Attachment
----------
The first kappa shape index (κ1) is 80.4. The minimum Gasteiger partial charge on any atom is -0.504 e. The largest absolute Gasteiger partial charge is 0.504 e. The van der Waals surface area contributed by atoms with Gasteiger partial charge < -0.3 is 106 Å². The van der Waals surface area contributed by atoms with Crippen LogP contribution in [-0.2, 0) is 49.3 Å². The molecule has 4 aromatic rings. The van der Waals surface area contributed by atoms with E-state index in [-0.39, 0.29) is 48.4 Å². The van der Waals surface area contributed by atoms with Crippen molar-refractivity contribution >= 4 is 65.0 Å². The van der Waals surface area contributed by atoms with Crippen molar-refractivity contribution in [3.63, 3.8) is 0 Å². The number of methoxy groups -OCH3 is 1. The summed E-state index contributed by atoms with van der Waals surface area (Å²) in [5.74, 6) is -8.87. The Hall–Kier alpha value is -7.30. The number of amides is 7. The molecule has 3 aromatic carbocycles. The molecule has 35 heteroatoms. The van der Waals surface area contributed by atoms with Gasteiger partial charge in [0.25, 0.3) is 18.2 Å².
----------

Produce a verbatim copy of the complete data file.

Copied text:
The first kappa shape index (κ1) is 80.4. The minimum Gasteiger partial charge on any atom is -0.504 e. The largest absolute Gasteiger partial charge is 0.504 e. The van der Waals surface area contributed by atoms with Gasteiger partial charge < -0.3 is 106 Å². The van der Waals surface area contributed by atoms with Crippen LogP contribution in [-0.2, 0) is 49.3 Å². The molecule has 4 aromatic rings. The van der Waals surface area contributed by atoms with E-state index in [-0.39, 0.29) is 48.4 Å². The van der Waals surface area contributed by atoms with Crippen molar-refractivity contribution >= 4 is 65.0 Å². The van der Waals surface area contributed by atoms with Crippen molar-refractivity contribution in [3.63, 3.8) is 0 Å². The number of methoxy groups -OCH3 is 1. The summed E-state index contributed by atoms with van der Waals surface area (Å²) in [5.74, 6) is -8.87. The Hall–Kier alpha value is -7.30. The number of amides is 7. The molecule has 3 aromatic carbocycles. The molecule has 35 heteroatoms. The van der Waals surface area contributed by atoms with Gasteiger partial charge in [0.25, 0.3) is 18.2 Å².